Every so often I generate thoughts about how my life would be had I made a different choice in the past. Usually, such thoughts occur when something is difficult or going wrong. It’s natural to wonder about what might have been when we’re not enjoying what is. Say I’m having a hard time with the seeming endless renovations required by my 90-year-old house. I think about how much easier it would be had we bought a newer, lower- maintenance townhouse. I think, I wish I’d made a different decision. Such thoughts can be dispiriting, since I can’t go back now and make a different decision, and because they cast an even harsher light on all that currently is. Regret about past decisions prevents us from recognizing the value of what is. Of course, the home has great historical value, and I’ve actually enjoyed parts of the process nurturing it back to its former glory, as well as filling out its potential with a hillside deck.
But more importantly, we might recognize that there is no perfect decision. All homes require upkeep. All jobs come with challenges. All relationships face complexities. And so on. Given that there is no perfect decision, shouldn’t we think well of the imperfect ones we’ve made, and focus on the benefits? A client has been struggling with guilt about the fact that she decided to be a working mom while her daughter was growing up. This is a tough subject for many women. She now realizes, though, that her more complex life led her daughter to become the admirably independent and responsible young woman that she is.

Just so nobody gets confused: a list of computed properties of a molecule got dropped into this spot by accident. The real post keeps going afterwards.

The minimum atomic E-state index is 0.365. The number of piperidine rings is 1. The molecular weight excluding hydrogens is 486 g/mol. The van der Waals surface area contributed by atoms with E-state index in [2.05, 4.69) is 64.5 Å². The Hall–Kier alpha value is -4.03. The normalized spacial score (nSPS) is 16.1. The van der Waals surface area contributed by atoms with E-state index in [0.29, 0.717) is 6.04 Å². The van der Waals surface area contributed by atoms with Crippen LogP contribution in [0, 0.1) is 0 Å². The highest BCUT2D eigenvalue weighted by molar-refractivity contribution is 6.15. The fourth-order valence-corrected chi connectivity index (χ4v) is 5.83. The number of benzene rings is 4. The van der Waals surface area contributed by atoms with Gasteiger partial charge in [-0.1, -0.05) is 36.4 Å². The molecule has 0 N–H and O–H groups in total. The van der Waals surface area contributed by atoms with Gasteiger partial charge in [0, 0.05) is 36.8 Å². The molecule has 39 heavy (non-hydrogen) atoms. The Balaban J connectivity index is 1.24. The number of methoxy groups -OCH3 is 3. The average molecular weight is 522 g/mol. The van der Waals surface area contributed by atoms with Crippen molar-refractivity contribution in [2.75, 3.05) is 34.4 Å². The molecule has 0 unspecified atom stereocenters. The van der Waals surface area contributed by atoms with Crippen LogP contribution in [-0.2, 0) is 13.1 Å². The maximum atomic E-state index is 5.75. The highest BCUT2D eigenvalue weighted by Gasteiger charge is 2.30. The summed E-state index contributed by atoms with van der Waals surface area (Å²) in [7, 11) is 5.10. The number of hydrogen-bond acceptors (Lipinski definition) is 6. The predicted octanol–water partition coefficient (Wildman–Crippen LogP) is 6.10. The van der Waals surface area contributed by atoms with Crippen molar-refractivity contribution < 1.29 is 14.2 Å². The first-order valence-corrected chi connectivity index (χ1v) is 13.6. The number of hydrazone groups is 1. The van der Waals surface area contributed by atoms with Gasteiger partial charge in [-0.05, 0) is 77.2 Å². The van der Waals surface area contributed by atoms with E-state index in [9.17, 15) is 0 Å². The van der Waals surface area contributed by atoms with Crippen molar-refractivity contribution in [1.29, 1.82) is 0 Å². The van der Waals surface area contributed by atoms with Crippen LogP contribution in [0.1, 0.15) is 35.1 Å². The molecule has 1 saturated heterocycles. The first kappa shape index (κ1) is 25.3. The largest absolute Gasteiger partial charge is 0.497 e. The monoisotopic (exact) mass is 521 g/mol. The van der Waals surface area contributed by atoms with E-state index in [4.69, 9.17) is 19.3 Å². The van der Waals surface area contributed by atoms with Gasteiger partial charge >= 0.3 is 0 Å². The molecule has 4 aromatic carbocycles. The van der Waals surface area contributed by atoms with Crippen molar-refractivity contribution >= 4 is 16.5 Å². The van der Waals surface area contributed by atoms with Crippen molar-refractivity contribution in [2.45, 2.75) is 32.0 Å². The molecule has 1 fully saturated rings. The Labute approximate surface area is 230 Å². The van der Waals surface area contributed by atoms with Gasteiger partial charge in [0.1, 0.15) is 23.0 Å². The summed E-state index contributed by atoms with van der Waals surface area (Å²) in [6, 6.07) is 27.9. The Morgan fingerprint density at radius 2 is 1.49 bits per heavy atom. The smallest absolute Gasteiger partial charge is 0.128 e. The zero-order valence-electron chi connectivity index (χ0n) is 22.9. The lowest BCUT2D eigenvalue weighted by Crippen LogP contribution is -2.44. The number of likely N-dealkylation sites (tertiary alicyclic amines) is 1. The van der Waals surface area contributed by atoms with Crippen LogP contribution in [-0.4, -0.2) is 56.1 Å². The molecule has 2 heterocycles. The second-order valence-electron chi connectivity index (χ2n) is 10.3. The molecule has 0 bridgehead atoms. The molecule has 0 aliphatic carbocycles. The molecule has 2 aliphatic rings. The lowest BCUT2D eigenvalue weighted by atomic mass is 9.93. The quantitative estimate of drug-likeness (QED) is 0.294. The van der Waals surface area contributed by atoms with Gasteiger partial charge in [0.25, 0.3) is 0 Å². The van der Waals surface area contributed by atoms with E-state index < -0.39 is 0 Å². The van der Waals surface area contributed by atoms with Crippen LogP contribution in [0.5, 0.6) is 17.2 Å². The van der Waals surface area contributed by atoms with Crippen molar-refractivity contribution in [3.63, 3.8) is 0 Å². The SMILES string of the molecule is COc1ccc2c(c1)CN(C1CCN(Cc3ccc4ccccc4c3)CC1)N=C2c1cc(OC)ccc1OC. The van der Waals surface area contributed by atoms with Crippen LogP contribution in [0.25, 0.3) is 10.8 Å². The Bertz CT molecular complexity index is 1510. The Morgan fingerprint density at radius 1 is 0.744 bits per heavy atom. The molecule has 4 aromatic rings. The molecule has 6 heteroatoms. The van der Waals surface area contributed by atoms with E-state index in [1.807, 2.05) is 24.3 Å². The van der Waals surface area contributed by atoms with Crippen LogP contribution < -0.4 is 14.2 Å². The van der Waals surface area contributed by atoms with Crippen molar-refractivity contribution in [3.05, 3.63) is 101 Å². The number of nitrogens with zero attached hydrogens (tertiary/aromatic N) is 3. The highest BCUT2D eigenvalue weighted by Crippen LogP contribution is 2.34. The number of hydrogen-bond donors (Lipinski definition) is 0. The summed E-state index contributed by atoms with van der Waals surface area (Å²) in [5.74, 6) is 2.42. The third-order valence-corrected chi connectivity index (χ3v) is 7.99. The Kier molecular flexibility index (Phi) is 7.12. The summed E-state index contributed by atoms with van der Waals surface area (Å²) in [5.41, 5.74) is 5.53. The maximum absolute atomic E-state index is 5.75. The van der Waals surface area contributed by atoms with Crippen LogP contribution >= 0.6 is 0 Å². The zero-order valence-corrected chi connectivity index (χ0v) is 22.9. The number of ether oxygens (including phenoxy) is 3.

We might ask ourselves, What are the good results of the decision I’ve made? And then we might set about maximizing the potential of the current situation.
You're reading the Bad Thoughts Blog, which maintains that feeling good is as simple as thinking a better thought. I'm Debbie Covino, hypnotherapist, coach, and creator of the Master Your Own Mind self-hypnosis program, available at www.hypnotic-wellbeing.com/store
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